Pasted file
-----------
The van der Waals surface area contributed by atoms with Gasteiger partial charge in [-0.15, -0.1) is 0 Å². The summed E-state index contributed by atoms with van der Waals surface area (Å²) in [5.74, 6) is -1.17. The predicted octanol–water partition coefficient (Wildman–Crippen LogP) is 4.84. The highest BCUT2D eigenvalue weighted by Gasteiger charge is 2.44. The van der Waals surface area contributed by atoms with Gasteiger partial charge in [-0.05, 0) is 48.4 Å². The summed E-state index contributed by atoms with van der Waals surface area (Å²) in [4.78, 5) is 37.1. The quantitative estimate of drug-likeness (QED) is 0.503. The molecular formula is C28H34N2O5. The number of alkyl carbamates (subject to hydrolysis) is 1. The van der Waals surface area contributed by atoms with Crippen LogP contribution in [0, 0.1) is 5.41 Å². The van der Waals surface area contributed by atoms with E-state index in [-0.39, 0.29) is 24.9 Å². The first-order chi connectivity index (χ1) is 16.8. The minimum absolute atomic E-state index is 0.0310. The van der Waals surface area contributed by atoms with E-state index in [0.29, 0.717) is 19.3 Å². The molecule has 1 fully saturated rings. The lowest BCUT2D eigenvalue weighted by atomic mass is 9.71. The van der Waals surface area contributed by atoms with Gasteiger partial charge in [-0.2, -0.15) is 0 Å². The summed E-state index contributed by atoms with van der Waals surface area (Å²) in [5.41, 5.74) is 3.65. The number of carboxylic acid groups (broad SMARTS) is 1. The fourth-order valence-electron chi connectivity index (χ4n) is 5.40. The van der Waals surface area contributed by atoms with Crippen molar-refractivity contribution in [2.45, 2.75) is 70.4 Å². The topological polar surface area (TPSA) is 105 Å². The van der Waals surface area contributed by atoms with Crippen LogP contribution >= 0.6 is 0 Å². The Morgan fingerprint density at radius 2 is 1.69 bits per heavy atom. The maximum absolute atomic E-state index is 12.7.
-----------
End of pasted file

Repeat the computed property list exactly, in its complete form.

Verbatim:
The van der Waals surface area contributed by atoms with Gasteiger partial charge in [-0.15, -0.1) is 0 Å². The summed E-state index contributed by atoms with van der Waals surface area (Å²) in [5.74, 6) is -1.17. The predicted octanol–water partition coefficient (Wildman–Crippen LogP) is 4.84. The highest BCUT2D eigenvalue weighted by Gasteiger charge is 2.44. The van der Waals surface area contributed by atoms with Gasteiger partial charge in [-0.05, 0) is 48.4 Å². The summed E-state index contributed by atoms with van der Waals surface area (Å²) in [4.78, 5) is 37.1. The quantitative estimate of drug-likeness (QED) is 0.503. The molecular formula is C28H34N2O5. The number of alkyl carbamates (subject to hydrolysis) is 1. The van der Waals surface area contributed by atoms with Crippen LogP contribution in [0, 0.1) is 5.41 Å². The van der Waals surface area contributed by atoms with E-state index in [-0.39, 0.29) is 24.9 Å². The first-order chi connectivity index (χ1) is 16.8. The minimum absolute atomic E-state index is 0.0310. The van der Waals surface area contributed by atoms with E-state index in [0.29, 0.717) is 19.3 Å². The molecule has 1 fully saturated rings. The lowest BCUT2D eigenvalue weighted by atomic mass is 9.71. The van der Waals surface area contributed by atoms with Gasteiger partial charge in [-0.2, -0.15) is 0 Å². The summed E-state index contributed by atoms with van der Waals surface area (Å²) in [5.41, 5.74) is 3.65. The number of carboxylic acid groups (broad SMARTS) is 1. The fourth-order valence-electron chi connectivity index (χ4n) is 5.40. The van der Waals surface area contributed by atoms with Crippen molar-refractivity contribution in [2.45, 2.75) is 70.4 Å². The topological polar surface area (TPSA) is 105 Å². The van der Waals surface area contributed by atoms with Crippen LogP contribution >= 0.6 is 0 Å². The Morgan fingerprint density at radius 2 is 1.69 bits per heavy atom. The maximum absolute atomic E-state index is 12.7.